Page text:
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'An evangelist of poetry'

Richard Blanco is Latino, immigrant, gay and the youngest person to be an inaugural poet — and now he's in Ashland
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Inaugural Poet Richard Blanco is coming to Ashland on March 3 as part of the Chautauqua Poets & Writers series. Photo courtesy of Craig Dilger
 Posted: 2:00 AM February 24, 2014

Richard Blanco, the immigrant poet who read his work at the second inauguration of President Obama, said the event made him feel he was finally a real American and opened him up to "a new and greater purpose, reconnecting people with poetry ... almost like an evangelist of poetry."

Blanco, the first Latino, first immigrant, first openly gay person and the youngest person to be an inaugural poet, will read his verse and discuss what the inaugural role has meant when he appears at 7:30 p.m., Monday, March 3, at Mountain Avenue Theatre at Ashland High School. His presentation is being sponsored by the Chautauqua Poets & Writers series.

Blanco read his "One Today" poem at the inaugural. It opens with these lines:

If you go

What: Reading and talk by Richard Blanco, poet at President Obama's second inauguration

When: 7:30 p.m. Monday, March 3

Where: Mountain Avenue Theatre, 201 S. Mountain Ave.

Tickets: $20 reserved seats, $15 general, $12 students with identification. Visit

Other events: Blanco will do a live interview at 9 a.m. March 3 on Jefferson Public Radio, then present a 4:10 p.m. workshop for public and private school teachers at Southern Oregon University. On Tuesday, March 4, Blanco will present a workshop at Ashland High School for students from area high schools, Rogue Community College and Southern Oregon University at 10:30 a.m., then attend a lunch with Friends of the Ashland Public Library, school and university administrators and members of the community at 12:30 p.m. at the Ashland library.

"One sun rose on us today, kindled over our shores, peeking over the Smokies, greeting the faces across the Great Plains, then charging across the Rockies."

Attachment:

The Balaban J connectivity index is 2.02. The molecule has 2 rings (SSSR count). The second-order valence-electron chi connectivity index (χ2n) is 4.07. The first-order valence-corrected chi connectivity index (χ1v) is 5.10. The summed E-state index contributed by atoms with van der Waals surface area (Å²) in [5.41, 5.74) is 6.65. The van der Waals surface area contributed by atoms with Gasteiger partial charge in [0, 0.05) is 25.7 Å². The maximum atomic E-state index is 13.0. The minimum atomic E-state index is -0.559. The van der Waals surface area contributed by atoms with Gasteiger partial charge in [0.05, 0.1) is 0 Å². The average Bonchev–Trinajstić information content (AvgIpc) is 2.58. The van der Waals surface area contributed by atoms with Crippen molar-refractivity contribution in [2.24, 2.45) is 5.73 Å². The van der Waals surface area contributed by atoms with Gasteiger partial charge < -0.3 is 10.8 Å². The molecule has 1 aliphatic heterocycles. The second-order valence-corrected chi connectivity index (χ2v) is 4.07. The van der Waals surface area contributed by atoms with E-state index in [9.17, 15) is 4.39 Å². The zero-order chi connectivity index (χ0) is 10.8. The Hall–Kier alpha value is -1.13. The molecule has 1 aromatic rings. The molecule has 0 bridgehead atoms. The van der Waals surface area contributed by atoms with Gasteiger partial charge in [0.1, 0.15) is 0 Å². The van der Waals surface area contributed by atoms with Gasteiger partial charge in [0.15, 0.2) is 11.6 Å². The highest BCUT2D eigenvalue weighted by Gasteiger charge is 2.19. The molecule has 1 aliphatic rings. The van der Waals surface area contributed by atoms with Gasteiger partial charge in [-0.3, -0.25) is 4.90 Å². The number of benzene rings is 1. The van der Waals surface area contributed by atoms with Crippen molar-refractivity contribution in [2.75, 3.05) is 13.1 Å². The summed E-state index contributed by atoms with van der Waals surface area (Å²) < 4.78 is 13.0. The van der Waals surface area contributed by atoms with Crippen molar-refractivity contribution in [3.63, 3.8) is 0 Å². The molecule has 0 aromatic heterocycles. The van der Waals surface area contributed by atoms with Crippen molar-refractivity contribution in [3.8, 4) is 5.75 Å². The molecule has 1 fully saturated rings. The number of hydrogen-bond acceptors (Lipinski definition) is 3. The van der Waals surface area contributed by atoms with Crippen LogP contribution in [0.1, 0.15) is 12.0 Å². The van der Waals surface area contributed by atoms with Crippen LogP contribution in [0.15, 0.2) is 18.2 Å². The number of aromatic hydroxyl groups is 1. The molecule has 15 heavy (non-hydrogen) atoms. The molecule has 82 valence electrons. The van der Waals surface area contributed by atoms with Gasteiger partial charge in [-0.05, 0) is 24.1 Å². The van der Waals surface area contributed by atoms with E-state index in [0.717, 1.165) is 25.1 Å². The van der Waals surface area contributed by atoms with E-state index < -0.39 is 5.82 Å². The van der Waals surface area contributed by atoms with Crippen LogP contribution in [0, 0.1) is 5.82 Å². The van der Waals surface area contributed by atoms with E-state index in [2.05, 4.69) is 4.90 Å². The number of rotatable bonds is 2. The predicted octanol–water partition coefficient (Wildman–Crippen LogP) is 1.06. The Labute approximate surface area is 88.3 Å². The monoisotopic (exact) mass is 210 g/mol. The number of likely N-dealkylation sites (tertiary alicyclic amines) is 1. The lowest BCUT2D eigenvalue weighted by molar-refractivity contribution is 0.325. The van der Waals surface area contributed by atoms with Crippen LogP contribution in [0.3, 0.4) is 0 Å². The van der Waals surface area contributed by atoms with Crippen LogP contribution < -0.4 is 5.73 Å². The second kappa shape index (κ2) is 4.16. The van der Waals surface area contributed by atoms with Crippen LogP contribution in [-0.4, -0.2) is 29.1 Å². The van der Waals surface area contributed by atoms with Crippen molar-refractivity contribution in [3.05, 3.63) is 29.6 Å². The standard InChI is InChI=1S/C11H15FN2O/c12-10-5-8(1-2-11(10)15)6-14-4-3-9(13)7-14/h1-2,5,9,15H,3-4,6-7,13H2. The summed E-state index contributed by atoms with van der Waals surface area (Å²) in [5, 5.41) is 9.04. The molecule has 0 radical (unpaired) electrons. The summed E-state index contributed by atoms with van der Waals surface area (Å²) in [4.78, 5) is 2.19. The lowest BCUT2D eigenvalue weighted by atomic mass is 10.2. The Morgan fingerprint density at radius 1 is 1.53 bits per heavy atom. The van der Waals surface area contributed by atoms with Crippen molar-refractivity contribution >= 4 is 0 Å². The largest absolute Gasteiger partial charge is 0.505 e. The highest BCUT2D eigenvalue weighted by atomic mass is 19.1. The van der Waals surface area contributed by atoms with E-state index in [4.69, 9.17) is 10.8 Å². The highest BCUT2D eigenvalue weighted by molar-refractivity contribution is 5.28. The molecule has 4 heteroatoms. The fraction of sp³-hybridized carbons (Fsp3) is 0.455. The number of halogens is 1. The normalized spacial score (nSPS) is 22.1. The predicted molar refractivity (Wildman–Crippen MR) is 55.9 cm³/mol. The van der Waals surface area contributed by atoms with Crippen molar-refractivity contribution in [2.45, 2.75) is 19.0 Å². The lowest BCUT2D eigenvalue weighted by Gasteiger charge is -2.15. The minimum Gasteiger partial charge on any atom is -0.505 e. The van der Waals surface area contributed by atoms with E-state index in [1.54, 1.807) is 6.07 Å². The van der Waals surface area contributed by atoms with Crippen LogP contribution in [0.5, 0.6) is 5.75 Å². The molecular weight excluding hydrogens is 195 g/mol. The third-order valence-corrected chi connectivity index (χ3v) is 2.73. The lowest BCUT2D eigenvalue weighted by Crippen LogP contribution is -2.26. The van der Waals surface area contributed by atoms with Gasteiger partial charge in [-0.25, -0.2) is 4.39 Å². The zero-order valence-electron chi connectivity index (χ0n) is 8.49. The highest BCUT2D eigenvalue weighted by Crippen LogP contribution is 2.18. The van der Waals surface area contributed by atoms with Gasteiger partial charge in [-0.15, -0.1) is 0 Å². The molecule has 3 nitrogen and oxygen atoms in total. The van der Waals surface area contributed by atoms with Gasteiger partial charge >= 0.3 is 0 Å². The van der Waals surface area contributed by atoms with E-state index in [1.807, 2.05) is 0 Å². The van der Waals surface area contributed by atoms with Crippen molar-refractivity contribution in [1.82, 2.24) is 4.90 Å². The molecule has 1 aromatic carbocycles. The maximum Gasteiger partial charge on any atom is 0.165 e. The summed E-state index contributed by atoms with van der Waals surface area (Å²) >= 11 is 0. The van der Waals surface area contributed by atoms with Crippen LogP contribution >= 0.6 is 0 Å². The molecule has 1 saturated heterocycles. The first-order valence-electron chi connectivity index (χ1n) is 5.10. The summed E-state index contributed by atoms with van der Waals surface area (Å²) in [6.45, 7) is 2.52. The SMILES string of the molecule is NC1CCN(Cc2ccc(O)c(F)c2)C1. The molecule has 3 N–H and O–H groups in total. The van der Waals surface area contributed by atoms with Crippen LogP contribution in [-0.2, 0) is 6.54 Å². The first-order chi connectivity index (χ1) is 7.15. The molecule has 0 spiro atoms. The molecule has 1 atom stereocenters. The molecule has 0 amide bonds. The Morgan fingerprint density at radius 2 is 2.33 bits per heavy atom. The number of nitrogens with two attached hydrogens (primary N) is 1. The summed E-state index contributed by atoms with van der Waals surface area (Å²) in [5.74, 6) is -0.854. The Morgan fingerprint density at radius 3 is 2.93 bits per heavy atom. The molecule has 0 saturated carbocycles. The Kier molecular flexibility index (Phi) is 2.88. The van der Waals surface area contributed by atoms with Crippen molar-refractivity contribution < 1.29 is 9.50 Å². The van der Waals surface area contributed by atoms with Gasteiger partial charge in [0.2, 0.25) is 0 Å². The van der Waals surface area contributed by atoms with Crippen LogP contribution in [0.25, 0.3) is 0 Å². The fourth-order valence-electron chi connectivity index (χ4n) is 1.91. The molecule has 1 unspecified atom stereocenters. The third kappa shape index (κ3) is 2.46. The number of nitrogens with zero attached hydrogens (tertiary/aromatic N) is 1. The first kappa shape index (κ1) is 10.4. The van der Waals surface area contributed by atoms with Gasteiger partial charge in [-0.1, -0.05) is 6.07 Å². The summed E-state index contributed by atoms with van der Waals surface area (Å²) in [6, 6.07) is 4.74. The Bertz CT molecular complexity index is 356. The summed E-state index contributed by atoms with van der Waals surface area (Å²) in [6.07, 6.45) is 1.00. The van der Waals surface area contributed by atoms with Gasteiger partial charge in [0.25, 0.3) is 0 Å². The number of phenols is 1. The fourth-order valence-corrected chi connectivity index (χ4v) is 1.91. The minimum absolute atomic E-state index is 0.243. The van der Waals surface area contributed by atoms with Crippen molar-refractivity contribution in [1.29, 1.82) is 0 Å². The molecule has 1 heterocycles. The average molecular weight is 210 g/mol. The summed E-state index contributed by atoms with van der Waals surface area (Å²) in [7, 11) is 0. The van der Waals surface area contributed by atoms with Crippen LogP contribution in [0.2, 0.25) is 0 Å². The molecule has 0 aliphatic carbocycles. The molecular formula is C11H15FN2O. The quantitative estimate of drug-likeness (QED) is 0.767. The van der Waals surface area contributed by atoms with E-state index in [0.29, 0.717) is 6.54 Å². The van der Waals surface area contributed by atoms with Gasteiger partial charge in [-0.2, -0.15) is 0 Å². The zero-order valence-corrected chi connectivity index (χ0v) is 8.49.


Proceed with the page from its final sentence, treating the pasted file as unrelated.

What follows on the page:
Read to 38 million viewers, the poem went on to celebrate the shared experience of Americans, evoking images of school buses, geometry teachers, stained glass windows and moms watching their children on slides, as well as the tragedies of the Twin Towers.

"It was very exciting, to say the least," Blanco said in a phone interview. "I felt very connected with America at that moment. ... There was always a little part of me that felt I was not really an American. Here, I embraced America and was being embraced back. ... I found home and it was in my backyard all along."

Blanco, 46, was born in Spain and immigrated to the U.S. from Cuba. He is a civil engineer, with a focus on downtown redevelopment, "engaging the community and its vision for the town." He lives in Maine.

Blanco said he is not sure how he was chosen to be the poet for the inaugural, but said he understood it's the president who makes that decision.

"I can't help but think ... if he were a poet, he'd write along the same lines as I do, about what it means to negotiate this culture. I've always connected with his life story, a great American dream story — and that's what my work is about."

Known as the Poet Laureate of the Inauguration, the post is not the U.S. Poet Laureate but is a lifelong title.

"I don't have to give it back," Blanco said, "like Miss America has to give back her crown."

The honor, Blanco said, "completely changed my life, so I get to make my livelihood from writing poetry. It's my day job and my night job now. I feel I have a new and greater purpose, to reconnect people with poetry and reach thousands of people. It's a great honor, but more importantly, it's great for poetry."

Blanco said he found his love of words as an engineer, where he had to write many letters and studies.

"I had to start paying close attention to language as a very alive thing. Poetry took off from there as a means of creative expression."

In his readings and talks, Blanco said, he likes to raise awareness that all Americans have a real poet living within 50 miles of them and that the unique power of poetic language "happens organically ... and focuses on eliciting emotion in a compressed and acute way and accessing a deep and complex part of our psyche."

John Darling is a freelance writer living in Ashland. E-mail him at

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